The music industry is antiquated. There are software solutions that can replace almost every major cog in the system, yet people have been resistant to embrace modern day technology within the music business. I have some guesses as to why this is true, but ultimately, it doesn’t really matter. The bottom line is that by rejecting technology, the music industry has become bloated. Giants in our music world rely on government intervention to keep their business afloat, and as a result, increasingly less money ends up in the hands of artists. The recent efforts to modernize the industry have solidified its traditional mentality. The starving artist is dying, and their art dies with them.
There is a growing gap between hobbyists and professionals. This is ultimately bad for the music industry. Traditionally, record labels provide artists with the means to make the financial jump into full-time music by offering them debt in exchange for their copyrights. Every contract is different, but it is almost certain that the record label will end up owning the artist’s music by providing this debt. Chris Brown actually just made headlines by becoming the youngest artist to own his own masters at the age of 29 when renegotiating his contract. Are you familiar with any artists younger than that? Yeah, they don’t own their music.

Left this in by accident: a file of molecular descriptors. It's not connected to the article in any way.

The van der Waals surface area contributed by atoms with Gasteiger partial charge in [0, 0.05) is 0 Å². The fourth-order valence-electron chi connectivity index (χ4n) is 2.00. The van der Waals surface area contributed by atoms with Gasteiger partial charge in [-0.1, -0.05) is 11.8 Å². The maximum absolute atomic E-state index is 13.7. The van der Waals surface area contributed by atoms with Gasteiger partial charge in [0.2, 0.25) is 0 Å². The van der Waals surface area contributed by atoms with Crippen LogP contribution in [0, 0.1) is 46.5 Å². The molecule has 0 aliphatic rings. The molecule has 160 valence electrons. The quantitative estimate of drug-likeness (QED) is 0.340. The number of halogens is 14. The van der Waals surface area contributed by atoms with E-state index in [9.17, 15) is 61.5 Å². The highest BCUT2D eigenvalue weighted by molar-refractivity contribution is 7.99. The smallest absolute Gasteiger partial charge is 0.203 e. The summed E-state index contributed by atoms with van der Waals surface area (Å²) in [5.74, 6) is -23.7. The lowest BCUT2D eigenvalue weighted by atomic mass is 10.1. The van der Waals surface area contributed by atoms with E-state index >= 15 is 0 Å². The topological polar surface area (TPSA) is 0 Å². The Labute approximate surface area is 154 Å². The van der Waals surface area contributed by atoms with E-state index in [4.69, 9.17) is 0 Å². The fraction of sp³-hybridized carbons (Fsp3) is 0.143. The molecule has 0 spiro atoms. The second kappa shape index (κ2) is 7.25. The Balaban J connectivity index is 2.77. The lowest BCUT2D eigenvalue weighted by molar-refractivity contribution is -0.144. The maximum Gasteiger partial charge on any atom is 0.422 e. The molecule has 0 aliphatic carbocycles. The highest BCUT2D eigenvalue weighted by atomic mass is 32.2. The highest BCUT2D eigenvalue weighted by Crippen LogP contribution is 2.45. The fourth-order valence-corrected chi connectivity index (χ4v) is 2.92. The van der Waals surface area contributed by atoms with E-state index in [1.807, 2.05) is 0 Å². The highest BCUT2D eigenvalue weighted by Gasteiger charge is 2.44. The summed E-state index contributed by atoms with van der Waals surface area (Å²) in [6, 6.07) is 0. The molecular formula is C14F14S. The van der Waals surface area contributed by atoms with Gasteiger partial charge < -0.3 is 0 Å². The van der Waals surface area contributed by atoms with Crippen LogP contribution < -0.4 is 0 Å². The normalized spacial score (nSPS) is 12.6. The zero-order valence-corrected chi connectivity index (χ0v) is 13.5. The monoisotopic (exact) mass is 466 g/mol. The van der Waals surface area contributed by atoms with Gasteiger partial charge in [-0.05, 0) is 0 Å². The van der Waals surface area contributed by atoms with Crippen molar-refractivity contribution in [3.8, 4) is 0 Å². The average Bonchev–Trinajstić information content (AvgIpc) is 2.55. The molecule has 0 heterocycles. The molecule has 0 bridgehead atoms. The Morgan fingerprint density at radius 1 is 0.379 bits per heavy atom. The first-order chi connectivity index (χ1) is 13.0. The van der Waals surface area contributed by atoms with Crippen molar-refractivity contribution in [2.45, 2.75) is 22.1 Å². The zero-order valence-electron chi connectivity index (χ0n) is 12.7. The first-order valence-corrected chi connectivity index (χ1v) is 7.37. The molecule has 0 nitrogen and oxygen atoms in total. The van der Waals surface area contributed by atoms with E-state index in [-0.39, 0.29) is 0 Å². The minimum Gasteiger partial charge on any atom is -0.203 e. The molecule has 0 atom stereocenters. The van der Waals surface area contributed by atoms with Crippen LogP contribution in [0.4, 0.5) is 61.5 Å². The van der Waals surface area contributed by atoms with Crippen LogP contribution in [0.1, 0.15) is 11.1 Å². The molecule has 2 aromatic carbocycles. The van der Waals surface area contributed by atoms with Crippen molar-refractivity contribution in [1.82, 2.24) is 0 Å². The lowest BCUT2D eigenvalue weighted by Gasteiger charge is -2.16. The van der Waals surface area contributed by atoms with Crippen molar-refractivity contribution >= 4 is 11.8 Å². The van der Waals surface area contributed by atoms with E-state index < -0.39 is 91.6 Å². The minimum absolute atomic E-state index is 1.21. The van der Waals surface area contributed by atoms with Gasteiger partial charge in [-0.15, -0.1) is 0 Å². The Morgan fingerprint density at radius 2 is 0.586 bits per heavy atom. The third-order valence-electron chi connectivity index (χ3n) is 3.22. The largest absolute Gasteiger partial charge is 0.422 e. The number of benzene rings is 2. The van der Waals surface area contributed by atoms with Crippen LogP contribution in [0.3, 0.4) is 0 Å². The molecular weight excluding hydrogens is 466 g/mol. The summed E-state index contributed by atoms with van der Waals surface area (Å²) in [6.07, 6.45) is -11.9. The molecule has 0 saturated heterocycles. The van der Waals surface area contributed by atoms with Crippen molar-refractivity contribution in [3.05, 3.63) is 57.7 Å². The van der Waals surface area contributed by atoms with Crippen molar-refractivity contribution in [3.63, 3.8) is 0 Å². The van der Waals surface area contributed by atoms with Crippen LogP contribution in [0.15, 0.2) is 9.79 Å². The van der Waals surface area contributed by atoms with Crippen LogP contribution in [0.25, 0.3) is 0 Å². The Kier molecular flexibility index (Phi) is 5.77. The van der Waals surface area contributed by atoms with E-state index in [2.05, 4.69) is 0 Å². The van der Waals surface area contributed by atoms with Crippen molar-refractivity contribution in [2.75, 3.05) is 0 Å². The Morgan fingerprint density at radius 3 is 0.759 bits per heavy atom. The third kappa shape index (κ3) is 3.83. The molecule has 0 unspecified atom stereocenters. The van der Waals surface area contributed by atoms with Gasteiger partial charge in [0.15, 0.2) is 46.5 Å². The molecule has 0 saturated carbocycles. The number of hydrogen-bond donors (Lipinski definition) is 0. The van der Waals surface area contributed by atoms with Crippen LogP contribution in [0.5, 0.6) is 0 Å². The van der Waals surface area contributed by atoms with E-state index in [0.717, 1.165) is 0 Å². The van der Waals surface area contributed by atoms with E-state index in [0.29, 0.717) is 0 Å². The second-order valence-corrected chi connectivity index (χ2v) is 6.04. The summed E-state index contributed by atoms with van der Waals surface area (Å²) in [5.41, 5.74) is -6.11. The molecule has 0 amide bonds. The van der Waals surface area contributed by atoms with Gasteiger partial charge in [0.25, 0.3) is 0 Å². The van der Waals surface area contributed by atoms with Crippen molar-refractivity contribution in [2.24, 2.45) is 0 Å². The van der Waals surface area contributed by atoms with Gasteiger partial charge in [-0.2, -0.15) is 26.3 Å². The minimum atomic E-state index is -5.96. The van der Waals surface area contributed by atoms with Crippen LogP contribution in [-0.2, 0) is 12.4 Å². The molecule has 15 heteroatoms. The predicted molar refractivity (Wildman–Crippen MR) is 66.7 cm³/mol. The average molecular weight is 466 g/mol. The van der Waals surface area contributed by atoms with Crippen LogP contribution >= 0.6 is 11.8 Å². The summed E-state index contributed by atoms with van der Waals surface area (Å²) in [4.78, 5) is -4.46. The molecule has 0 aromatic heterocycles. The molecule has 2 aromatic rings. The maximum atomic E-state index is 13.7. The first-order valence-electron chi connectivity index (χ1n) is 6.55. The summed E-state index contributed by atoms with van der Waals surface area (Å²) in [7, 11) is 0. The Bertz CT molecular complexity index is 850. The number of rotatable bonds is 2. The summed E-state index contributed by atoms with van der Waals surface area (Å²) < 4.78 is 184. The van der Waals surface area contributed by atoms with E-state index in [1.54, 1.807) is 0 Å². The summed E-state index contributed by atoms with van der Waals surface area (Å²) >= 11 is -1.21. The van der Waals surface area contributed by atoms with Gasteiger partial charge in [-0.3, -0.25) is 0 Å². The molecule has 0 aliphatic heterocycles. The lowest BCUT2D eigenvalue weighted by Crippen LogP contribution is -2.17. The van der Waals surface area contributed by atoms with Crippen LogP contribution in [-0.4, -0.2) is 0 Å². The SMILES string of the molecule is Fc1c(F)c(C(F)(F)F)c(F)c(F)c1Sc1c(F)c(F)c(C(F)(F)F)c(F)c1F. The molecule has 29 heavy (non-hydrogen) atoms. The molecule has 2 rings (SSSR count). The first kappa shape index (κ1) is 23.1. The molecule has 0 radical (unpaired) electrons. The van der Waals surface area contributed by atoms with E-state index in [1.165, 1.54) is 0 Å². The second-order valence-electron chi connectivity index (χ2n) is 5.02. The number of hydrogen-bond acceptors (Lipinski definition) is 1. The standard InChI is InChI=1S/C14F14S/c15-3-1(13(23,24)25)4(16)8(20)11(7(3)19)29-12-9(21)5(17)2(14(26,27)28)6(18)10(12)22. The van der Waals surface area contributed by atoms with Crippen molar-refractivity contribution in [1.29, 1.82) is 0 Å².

Why do we continue to rely on distributors and publishers to deliver music to fans? The world is more connected today than ever before, yet the laws surrounding music provide a framework for labels, publishers, and distributors to operate within, purely out of precedent.
If you sought to design a music industry from the ground up that was sustainable, profitable for everyone involved, and encouraged artists to create, I dare say that we would have something drastically different than what exists today.
The industry is changing. The world is shrinking. The BassLine platform is coming.